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The aftermath of bromine poisoning from a mattress

(Updated April 2023. See also this post on eliminating bromine from my diet.)

In 2017 I purchased one of those $200 memory-foam, squished-and-rolled-up mattresses that come in a box in the mail, from a company that rhymes with Linus. 

After escaping a moldy apartment, I had bounced around for 18 months before finding a decent rental place, in another state entirely. I had used inflatable mattresses for a lot of that time. This was a major step up.

Lots of red dots

It was very comfortable, and for a week I was quite happy. Then one day I noticed 14 red dots on my torso, upper arms, and legs. These were the same kind of red dots I remember having as a child, and which years later I decided were due to bromine exposure from all those “flame-resistant” nightgowns that we wore back then. The technical name is cherry angioma(s), which I always remember as Chuck Mangiones. Now that I think of it, I still have a scar on my arm from a much larger one that was removed in my 20s by an HMO doctor.

One week of Iodoral iodine

I had the foam mattress hauled off, reinstated the inflatable one, and returned to my iodine protocol of several years before.  I took 12.5 – 50 mg of Iodoral a day for … I don’t remember how long, but it could not have been long because at the time it caused me complete insomnia. The dots were gone within one week, except for one on my sternum, which had in fact become an open sore, and persisted weeks later. That one, I realized, actually preceded the new mattress but I had been ignoring it.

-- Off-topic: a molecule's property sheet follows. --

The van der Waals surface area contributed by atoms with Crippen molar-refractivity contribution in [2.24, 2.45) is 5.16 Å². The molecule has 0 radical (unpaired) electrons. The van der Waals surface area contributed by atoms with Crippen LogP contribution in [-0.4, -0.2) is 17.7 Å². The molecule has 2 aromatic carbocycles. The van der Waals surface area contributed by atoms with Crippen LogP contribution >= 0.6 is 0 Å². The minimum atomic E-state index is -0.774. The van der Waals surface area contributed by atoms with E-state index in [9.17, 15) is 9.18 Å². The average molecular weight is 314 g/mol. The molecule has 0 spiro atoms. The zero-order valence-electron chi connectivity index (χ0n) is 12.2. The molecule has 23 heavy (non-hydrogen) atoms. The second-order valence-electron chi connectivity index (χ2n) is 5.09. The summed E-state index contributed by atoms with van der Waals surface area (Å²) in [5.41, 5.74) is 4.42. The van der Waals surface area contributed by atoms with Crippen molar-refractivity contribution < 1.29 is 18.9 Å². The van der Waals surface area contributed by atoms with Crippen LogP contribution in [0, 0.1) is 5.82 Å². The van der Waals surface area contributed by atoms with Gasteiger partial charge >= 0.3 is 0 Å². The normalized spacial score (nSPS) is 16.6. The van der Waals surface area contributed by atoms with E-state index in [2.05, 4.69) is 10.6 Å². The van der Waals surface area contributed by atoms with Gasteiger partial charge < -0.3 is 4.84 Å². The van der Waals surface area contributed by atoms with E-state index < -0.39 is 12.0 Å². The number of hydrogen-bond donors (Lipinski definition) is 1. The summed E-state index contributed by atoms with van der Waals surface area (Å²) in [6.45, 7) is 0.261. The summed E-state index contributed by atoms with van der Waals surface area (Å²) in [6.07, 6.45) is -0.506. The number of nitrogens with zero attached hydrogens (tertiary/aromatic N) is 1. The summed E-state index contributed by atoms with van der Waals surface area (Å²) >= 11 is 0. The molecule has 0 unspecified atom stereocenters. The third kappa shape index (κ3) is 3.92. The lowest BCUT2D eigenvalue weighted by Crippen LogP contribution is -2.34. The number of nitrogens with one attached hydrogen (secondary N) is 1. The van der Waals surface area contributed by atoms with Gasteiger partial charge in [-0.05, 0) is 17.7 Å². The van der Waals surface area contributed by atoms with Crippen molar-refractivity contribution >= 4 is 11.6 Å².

Finding minimally-processed clothing and bedding

At that point I recalled acquaintances mentioning reacting to a certain type of polyester, which I of course promptly discovered was in ALL of my bras.  God bless polyester and all it made possible in terms of women’s figures. In my family’s home movies from the 1930s, the lovely dresses of the day did not flatter the bosoms of the older women. I went searching for bras made with some combination of cotton, minimal polyester, or organic cotton. It was not easy:

  • Few companies have mastered the art of engineering a bra past a certain size without space-age materials. 
  • The price is painful. The only passable all-cotton versions that I found, from Sweden, were $85.00. 
  • Because they relied on old-fashioned front seaming, those cotton ones did not look good under most tops. Maybe in 1975 it would have been ok.

I did eventually find two styles that worked, the Swede and one with cotton and a little polyester. The sore disappeared a few weeks after I switched to the new bras. After several months I decided the non-Swede was just too awful looking,  so I dumped it and found a new style made of a different type of polyester. So far that sore has not returned.

This experience led me to investigate how to minimize exposure to all types of textile chemicals. My original idea was to replace everything I sat on or wore at length every day, but that turned out to be far more expensive than I had imagined —  $2,000 armchair, $4,000 couch, etc.  The clothing websites advertised as chemical-free or organic were more promising than I’d hoped, but even so, the best stuff was too expensive, the majority of the clothing was t-shirts and leggings, and pants options looked like something from a cult supply store or like the fit would be dicey. Only one major fashion brand — Donna Karan, maybe — sold organic cotton jeans, and was out of my price range.

I decided to limit the project to bedding and sleepwear, so as to obtain at least eight hours a day of minimized chemical exposure. I made these purchases: